June and July are hot, deep summer months. We don't do a great deal of planting now, but there's plenty to think about in the garden. SOD WEBWORM: Watch for dingy brown moths with about a }-inch wingspan. They are the adult stage of the sod webworm. Moths flying around grassy areas are often an indication that eggs are being laid. These eggs will hatch into small green caterpillars in five to seven days. The webworm larva feed primarily at night and remain in a curled position on or near the soil surface during the day. Injured grass has notches chewed along the sides of the blades. The foliage may be completely stripped in patches. The soap flush is a good way to detect sod webworms. Mix 2 tablespoons of dishwashing liquid in a gallon sprinkler can. Fill with water and drench a four-square-foot area. Observe the area for about two minutes. Soap is an irritant causing insects to surface. Pesticides labeled for sod webworm control are Bacillus thuringiensis, Dipel, diazinon, Dursban or Sevin. Sod webworms may reinfest the lawn within one to three weeks after treatment. Continue to examine the lawn and reapply pesticide as required.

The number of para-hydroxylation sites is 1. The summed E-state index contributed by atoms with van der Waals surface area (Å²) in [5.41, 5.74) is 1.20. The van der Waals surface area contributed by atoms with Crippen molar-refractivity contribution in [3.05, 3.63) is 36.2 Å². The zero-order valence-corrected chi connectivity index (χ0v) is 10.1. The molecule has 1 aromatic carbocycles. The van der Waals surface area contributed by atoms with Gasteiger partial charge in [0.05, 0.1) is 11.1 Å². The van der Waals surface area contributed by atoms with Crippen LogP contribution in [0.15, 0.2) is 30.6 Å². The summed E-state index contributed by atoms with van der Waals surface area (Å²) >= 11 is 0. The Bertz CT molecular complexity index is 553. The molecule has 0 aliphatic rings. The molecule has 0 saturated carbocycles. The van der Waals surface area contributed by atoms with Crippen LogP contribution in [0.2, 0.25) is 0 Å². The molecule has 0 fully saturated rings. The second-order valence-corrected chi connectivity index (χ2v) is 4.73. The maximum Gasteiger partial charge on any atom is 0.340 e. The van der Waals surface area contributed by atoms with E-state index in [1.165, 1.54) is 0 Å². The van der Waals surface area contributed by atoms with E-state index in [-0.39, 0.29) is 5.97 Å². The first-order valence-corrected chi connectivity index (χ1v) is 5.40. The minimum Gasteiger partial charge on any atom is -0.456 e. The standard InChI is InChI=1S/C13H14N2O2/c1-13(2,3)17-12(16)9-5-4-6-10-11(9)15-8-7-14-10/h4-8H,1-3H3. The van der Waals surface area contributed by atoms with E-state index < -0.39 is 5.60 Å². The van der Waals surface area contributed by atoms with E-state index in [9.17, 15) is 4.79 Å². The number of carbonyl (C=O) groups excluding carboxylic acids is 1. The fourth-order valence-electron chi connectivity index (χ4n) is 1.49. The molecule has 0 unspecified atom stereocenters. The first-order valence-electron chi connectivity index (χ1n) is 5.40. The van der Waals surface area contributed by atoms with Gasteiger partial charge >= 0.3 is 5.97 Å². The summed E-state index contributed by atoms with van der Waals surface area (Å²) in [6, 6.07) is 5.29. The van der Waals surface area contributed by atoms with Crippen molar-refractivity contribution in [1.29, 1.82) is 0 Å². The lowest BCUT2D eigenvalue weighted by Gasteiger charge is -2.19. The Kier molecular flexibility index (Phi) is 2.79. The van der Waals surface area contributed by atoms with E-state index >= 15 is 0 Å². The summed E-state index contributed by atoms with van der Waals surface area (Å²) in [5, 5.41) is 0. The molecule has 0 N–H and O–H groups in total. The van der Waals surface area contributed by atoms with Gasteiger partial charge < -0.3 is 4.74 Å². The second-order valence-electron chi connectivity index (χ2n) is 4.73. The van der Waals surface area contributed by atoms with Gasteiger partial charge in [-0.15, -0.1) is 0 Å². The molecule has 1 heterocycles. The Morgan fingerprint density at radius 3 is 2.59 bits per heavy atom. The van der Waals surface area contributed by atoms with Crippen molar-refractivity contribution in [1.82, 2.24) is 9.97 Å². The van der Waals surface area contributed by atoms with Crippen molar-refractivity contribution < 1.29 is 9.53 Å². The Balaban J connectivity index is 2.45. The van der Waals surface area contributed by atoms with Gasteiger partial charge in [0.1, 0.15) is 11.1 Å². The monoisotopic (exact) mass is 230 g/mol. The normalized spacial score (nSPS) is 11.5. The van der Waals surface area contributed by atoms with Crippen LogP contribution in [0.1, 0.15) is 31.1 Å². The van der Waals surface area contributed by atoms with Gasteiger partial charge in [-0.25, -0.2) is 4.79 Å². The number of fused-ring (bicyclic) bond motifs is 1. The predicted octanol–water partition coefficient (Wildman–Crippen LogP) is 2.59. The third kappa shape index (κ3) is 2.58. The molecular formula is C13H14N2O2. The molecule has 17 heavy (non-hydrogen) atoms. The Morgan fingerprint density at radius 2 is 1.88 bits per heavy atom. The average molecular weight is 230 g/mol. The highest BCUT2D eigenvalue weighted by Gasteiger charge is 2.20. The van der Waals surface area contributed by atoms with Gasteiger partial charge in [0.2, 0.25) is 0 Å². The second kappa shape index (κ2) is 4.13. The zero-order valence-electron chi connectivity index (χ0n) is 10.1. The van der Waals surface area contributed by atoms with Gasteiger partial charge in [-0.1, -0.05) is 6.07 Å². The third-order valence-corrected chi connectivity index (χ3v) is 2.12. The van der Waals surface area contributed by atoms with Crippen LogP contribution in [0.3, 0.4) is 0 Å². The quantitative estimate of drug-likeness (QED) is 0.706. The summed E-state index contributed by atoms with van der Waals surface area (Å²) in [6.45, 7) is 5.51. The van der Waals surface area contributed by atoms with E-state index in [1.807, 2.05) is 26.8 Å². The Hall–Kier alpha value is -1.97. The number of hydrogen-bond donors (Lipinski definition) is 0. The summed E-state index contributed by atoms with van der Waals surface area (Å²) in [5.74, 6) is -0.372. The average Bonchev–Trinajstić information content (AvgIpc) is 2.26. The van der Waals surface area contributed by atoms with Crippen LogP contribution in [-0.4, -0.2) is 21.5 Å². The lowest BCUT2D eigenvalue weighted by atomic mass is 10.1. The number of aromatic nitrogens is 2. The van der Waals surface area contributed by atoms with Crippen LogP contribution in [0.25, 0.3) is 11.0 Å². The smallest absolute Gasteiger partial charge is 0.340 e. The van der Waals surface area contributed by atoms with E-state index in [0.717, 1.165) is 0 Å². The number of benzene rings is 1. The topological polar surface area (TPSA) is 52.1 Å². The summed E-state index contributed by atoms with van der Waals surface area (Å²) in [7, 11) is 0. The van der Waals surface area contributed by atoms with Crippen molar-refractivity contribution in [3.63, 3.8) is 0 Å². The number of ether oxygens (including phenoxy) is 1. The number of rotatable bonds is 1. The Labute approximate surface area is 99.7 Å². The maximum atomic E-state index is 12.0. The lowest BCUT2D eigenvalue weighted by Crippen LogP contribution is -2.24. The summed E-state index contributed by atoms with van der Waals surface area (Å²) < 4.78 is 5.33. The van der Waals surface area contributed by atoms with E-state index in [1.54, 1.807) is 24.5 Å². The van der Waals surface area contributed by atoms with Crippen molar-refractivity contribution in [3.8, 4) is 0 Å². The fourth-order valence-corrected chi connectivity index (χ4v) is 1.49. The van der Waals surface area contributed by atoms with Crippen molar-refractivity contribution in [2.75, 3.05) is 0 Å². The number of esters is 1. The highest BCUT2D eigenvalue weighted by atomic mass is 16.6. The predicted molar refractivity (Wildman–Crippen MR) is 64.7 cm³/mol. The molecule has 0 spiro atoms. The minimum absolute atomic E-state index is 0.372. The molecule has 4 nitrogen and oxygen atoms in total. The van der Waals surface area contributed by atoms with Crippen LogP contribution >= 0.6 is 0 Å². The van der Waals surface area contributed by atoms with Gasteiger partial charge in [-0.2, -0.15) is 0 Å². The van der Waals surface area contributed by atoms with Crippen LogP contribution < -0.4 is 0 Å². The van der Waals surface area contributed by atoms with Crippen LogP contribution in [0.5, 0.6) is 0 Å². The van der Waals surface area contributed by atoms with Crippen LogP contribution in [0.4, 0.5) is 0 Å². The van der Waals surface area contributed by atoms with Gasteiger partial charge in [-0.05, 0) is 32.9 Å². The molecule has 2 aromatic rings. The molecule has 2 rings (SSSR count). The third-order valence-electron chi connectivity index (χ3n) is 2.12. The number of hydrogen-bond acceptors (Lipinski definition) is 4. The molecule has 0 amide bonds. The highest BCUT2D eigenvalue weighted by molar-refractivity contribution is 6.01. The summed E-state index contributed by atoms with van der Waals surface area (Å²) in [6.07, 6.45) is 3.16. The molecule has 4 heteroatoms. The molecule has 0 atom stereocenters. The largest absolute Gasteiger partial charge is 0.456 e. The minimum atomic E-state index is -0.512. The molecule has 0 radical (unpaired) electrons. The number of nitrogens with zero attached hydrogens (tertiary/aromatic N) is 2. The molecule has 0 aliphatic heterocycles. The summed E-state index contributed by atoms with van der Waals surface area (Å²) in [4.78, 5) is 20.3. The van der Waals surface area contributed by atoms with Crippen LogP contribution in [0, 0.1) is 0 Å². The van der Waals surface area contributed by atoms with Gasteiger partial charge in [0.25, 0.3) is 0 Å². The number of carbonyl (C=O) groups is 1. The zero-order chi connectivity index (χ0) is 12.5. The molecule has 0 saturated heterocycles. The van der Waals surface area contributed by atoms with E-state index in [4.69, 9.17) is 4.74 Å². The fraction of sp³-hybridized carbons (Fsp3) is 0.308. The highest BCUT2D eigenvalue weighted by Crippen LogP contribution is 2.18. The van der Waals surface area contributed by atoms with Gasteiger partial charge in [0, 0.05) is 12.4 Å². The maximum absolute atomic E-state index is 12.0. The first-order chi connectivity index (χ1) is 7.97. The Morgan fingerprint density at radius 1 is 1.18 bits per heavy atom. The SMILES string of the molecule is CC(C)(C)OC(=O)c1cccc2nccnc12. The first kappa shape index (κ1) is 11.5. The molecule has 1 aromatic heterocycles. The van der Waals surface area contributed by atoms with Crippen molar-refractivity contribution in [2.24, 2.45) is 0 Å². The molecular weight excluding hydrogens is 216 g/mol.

MOLE CRICKETS: These insects, which are a severe problem in Bahiagrass lawns, seem to be even worse this year, if that is possible. June and July are the months when the mole cricket bait works best. The only problem is that the bait is rendered ineffective should it rain or be irrigated soon after being applied.
_ By JOAN BRADSHAW, urban horticulture extension agent, and OPAL SCHALLMO, urban horticulturist, Pinellas County Cooperative Extention Service